(historical) The act of releasing someone from debt or other obligation; acquittance.
(rare) Avoidance of danger; deliverance.
The act of acquitting; discharge from debt or obligation; acquittance.
A setting free, or deliverance from the charge of an offense, by verdict of a jury or sentence of a court.
A judgment of not guilty
What is an Acquittal?
An Acquittal is a formal judgment of innocence in a criminal trial.
Is a Not Guilty plea the same as an Acquittal?
No, a "Not Guilty" plea asserts innocence at trial's start, while an Acquittal is the trial's conclusion without conviction.
What does Not Guilty mean?
"Not Guilty" is a verdict indicating the defendant did not commit the alleged crime.
Can someone plead Not Guilty when they committed the crime?
Yes, "Not Guilty" is a legal plea, not necessarily an admission of factual innocence.
Can an Acquittal be appealed?
Typically, in the U.S., a prosecution cannot appeal an Acquittal due to double jeopardy protections.
Can public opinion influence an Acquittal?
Ideally, Acquittals are based on evidence and law, but public sentiment can sometimes indirectly influence proceedings.
Is a "hung jury" the same as a Not Guilty verdict?
No, a "hung jury" is undecided, while "Not Guilty" is a decisive verdict leading to Acquittal.
Is "Not Guilty by reason of insanity" the same as Not Guilty?
No, "Not Guilty by reason of insanity" means the defendant committed the act but was mentally ill at the time.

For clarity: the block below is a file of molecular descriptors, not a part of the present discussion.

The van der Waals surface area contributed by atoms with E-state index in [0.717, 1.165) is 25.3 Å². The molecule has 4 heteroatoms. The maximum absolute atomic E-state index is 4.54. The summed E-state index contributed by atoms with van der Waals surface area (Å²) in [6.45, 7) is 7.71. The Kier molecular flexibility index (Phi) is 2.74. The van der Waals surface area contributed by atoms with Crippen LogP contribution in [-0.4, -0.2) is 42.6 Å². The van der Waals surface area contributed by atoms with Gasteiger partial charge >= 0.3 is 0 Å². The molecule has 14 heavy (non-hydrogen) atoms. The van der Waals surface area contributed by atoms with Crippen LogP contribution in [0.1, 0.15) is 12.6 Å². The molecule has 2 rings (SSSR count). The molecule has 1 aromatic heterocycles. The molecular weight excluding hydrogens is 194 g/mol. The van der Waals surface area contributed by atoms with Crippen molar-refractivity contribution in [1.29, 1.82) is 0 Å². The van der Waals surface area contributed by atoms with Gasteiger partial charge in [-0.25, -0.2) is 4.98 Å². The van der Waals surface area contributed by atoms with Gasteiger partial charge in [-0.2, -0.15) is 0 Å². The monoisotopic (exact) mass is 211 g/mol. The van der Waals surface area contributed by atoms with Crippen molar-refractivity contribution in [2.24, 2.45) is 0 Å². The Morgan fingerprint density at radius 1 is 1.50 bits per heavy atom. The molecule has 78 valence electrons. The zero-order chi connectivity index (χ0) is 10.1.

Can someone be retried after an Acquittal?
No, after an Acquittal, due to the double jeopardy clause, one cannot be retried for the same crime.
Does an Acquittal mean the defendant is innocent?
An Acquittal means the prosecution didn't prove guilt beyond a reasonable doubt; it doesn't confirm factual innocence.
Does Acquittal restore all rights to a defendant?
Generally, an Acquittal lifts the legal penalties of the crime charged, but collateral consequences might persist.
Are Acquittals common in criminal trials?
Acquittals vary by jurisdiction and the nature of the crime but are not uncommon.
How does a jury decide on a Not Guilty verdict?
A jury declares "Not Guilty" if the prosecution fails to prove guilt beyond a reasonable doubt.
Can an Acquittal be seen as a failure of the justice system?
Views vary, but an Acquittal can also be seen as the justice system ensuring rights and due process.
Does Not Guilty mean the crime didn't happen?
No, "Not Guilty" means the defendant wasn't proven to commit the crime, not that the crime didn't occur.
Can there be an Acquittal even if some evidence suggests guilt?
Yes, an Acquittal can occur if the evidence doesn't prove guilt beyond a reasonable doubt.
Does a Not Guilty verdict mean the investigation was flawed?
Not necessarily; "Not Guilty" means the evidence presented didn't meet the threshold of proof beyond a reasonable doubt.
Are there crimes where a Not Guilty plea is rarely successful?
Success varies by evidence, not necessarily by crime, but some offenses may have higher conviction rates.
Why would someone choose a Not Guilty plea?
A Not Guilty plea allows the accused to challenge the prosecution's evidence and provide a defense.
How do defendants feel post-Acquittal?
Feelings vary; relief is common, but some may feel stigmatized despite the Acquittal.
Written bySawaira Riaz